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Hay There

Date: Jul 28, 2008


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Disney isn't the only producer of theme park-like shows on Broadway. Consider the wild ride that is Mel Brooks' Young Franksenstein, with its rollicking haycart, monster chorus lines and floating, flashing laboratory gadgets.

One key to making all the moving parts come together in such a tech-intensive show, of course, is for the performers to make it all look like a light frolic in the park. And as Kelly Sullivan—a talented triple threat who recently went into the show as a replacement for Sutton Foster's frothy Inga—recently discovered, making difficult stuff look easy is, well, not very easy at all.

"Everyone in the show makes it look so easy, so effortless," says Sullivan, whose previous Broadway credits include Contact and Bells Are Ringing. "I thought, 'It's just two songs, it's not going to be that exhausting,' but then when I started rehearsing it, I started to realize: This is a lot of work."

The rough-and-tumble haycart in which Inga first seduces Dr. Frankenstein with the double entendre-laden "Roll in the Hay," for instance was not Sullivan's friend, to put it mildly.

"Sutton made that hayride look so easy, I thought, 'Oh, piece of cake,' " Sullivan recalls. "That haycart was my nemesis for a couple of weeks. I still get on that thing, and I'm like, 'This is scary!' I almost fell off on opening night."

In another memorable moment opposite Roger Bart's randy Dr. Frederick Frankenstein, the luscious Inga clambers onto a laboratory table with him to demonstrate some basic propositions of physics—and then the table rises into the rafters, out of sight of the audience. The up-and-down motion of the table is repeated a number of times.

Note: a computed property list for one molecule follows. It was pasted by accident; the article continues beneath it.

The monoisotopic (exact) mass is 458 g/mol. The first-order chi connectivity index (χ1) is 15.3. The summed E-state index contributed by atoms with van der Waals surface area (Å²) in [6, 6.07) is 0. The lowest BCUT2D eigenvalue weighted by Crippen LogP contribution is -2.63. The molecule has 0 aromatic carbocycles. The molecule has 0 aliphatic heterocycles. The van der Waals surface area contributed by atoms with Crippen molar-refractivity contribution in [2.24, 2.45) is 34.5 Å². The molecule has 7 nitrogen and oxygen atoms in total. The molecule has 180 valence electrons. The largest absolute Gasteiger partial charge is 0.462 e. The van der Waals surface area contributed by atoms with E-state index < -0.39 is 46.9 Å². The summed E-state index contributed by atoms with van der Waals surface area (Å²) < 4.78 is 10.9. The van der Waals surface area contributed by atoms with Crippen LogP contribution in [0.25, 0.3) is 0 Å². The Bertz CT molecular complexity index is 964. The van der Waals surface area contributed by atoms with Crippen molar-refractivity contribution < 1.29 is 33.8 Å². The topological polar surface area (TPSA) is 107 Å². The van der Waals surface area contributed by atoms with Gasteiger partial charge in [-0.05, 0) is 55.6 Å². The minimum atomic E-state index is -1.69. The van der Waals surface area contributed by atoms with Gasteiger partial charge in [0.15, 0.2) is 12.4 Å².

"I have a mild case of being scared of heights," Sullivan confesses. "So that was a real big thing to overcome. I had to just tell myself, 'Just calm down, breathe, look at Roger.' " That seems to work while she's onstage, but not necessarily when she's off the clock: "I had nightmares that I fell out and just landed on the ground."

Slipping into a huge Broadway musical, either as an understudy or a replacement, is always a bit of a trial by fire. Inga has been that in spades, Sullivan says.

"With his role, of any role I've ever had, I just had to jump. There's no easing into it. You just have to jump and hope that the net catches you."

Director Susan Stroman, with whom Sullivan worked previously on Contact, was in Vienna putting on The Producers for much of Sullivan's rehearsal and preview time, so she worked a lot with Stroman's associate, Chris Peterson. When "Stro," as she's lovingly nicknamed, finally saw Sullivan's take on the role, she had a few notes for the actress.

"She told me to remember to always be strong onstage—strong in my choices," Sullivan says. "She wanted me to establish that Inga is an intelligent woman who needs a job; in fact, the first thing Inga says is, 'I have a Masters degree in laboratory science.' So she's smart as well as sexy and beautiful." In other words, though Inga may bounce around in a low-cuit dirndl, Stroman told Sullivan she should "stand on your feet and stick your chin up. I love that encouragement from a director. She does not want a caricature or a stereotype at all."

On the surface, the blonde Sullivan would seem to be closer to type for the role than Sutton Foster, who is best known for playing ingénues from a slightly quirky, off-kilter place; Foster is a little closer in spirit to Carol Burnett than to Teri Garr, who played Inga in the original Mel Brooks film.

"I had never seen Sutton play that kind of role before," Sullivan agrees. "When I met her after the show, I told her, 'I can't believe how sexy you look onstage.' I do get cast a lot as the really sexy, ingénue-y person, but there is that that divide between being sexy and playing sexy. I had an acting teacher who said, 'You just are what you are.' So when I started working on the role, I started thinking about things that are sexy besides what I look like."

What she discovered, in part from observing Foster in the part and also from watching Garr's original performance, is a certain offhanded, not-trying-too-hard quality.

"Teri Garr delivered lines very straight, very matter-of-fact—I never felt like she was grasping at straws," Sullivan says. "So I try to play Inga very straightforward and honest. In a way, she's like like the straight man of the show. She always states the obvious: 'Look, a hidden passageway.' "

Sullivan thinks for a moment, then qualifies her statement.

"Actually, Frederick is usually the straight man—unless he's with Inga, then she's the straight man."

Click here for more information about Young Frankenstein.